The right dosage for TB-500

For all of time prior to the Internet, men could rely on only their own trial and error and conversations with friends to ascertain what behaviors produced success with women. Suddenly, in the 21st century, men from all over the world could compare experiences. Like an early form of AI, they were able to make accurate predictions based on data from a sample size of millions.

Something similar is happening in the health sphere. Big Medicine has no interest in funding expensive trials that would validate biohackers’ cheap and effective treatments. Nevertheless, legions of red meat-enjoying, vaccine-avoiding, raw milk-drinking, carbohydrate-restricting and sunlight-receiving individuals are comparing experiences. They are able to make accurate predictions based on data from a sample size that is growing into millions.    

One area where the data is piling up is the use of peptides to heal injuries. I myself have tried BPC-157. Although the heal-like-a-superhero hype is exaggerated, you do wake up one day after a month of injections and realize your pain is gone.

BPC-157 works by causing your body to make more of the protein actin, which plays a central role in cell reproduction. To your cycle of BPC-157, you can also add a series of the peptide TB-500, which helps your body circulate actin more efficiently. I am trying this powerful combination now for my stubborn plantar fasciitis.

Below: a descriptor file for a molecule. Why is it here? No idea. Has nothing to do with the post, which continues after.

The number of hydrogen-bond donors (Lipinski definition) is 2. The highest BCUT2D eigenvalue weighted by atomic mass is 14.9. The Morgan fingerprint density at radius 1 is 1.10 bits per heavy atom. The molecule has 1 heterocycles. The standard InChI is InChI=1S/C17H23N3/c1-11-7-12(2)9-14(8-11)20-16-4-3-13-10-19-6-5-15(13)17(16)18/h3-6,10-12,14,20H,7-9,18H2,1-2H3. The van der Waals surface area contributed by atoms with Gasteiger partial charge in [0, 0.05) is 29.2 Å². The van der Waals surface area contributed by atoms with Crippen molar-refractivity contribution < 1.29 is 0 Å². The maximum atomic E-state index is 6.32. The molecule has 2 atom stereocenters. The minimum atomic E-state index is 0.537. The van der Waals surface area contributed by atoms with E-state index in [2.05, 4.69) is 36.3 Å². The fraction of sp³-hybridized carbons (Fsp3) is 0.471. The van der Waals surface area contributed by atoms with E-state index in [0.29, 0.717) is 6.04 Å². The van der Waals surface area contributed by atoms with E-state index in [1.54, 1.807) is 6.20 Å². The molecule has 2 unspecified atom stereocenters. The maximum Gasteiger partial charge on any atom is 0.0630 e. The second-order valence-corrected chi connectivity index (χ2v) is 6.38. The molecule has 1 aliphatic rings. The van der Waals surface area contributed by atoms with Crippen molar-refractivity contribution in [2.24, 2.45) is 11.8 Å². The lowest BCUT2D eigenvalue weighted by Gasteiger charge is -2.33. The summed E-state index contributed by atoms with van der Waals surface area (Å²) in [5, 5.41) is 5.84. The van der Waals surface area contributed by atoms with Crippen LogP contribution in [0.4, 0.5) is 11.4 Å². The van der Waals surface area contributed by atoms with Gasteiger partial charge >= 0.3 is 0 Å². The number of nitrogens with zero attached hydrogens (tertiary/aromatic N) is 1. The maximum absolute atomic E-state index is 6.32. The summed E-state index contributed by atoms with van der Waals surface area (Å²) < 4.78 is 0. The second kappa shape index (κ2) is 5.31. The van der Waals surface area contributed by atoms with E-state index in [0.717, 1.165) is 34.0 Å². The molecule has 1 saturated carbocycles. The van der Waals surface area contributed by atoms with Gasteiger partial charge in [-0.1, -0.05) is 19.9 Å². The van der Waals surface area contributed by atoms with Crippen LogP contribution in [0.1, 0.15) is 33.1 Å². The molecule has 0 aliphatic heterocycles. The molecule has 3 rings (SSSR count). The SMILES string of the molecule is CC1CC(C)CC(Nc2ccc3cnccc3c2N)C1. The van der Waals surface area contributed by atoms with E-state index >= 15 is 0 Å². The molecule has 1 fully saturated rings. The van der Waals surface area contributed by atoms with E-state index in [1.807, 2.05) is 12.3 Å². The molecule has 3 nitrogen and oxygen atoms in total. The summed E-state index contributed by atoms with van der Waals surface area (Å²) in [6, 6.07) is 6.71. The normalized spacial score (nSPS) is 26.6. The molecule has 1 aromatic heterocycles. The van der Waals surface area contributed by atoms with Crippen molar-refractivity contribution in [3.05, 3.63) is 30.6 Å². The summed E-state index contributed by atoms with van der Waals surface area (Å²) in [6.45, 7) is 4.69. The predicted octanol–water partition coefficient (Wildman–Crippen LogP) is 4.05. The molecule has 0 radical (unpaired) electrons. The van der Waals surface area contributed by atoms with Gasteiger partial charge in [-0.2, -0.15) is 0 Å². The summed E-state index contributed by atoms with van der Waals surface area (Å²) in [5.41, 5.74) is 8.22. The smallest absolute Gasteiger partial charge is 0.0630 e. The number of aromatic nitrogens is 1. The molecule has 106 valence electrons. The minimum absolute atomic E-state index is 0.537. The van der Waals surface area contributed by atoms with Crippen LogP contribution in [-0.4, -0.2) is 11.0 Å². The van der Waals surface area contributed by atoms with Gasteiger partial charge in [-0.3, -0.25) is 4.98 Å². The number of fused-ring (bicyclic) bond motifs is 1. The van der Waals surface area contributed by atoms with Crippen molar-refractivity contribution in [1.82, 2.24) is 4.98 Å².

The most significant problem with peptides is the do-it-yourself prep of the recommended doses. With a calculator or even a peptide calculator webpage, there are too many variables for the mathematically challenged. The administration of peptides starts with: some quantity of dried peptide (measured in milligrams) in a small vial; reconstitution solution (measured in milliliters) in a large vial; and the daily or bi-weekly injected dose (measured in micrograms or milligrams) that goes into a 1ml insulin syringe.

If you explore the Internet to learn about dosing of BPC-157, one of the first search results is a detailed article from a health and wellness podcaster. He wrote, “The first time I used it, I accidentally dosed with 2500mcg instead of the 250mcg I planned to initially trial with. I felt for about the next four hours what I would best describe as a slight amount of irritability and grumpiness.”

I’m a pro with the dosing of BPC-157, but the TB-500 blew my mind. TB-500 comes from the manufacturer in a 5mg quantity, and I wanted to reconstitute it so I would get two 2mg doses per week out of the vial. Due to my faulty calculations, I tried to completely fill the TB-500 vial with reconstitution solution. I ended up wasting several insulin syringes and having embarrassing amounts of bacteriostatic water run down the side of the vial. I also inadvertently squirted solution all over my desk and computer monitor when I tried to expedite the reconstitution process with a 10ml science lab syringe. The mess I made proved irrelevant, however. My next move was to accidentally knock the vial off my desk and send it bouncing along my tile floor. The fragile peptides inside were rendered useless.

The good news is that as I spent time thinking about this incident, I came up with the right equation for the next 5mg vial. It’s simply: 1.5ml of bacteriostatic water diluting 5mg of peptide, which yields 2mg of TB-500 with the insulin syringe pulled to 60 units.

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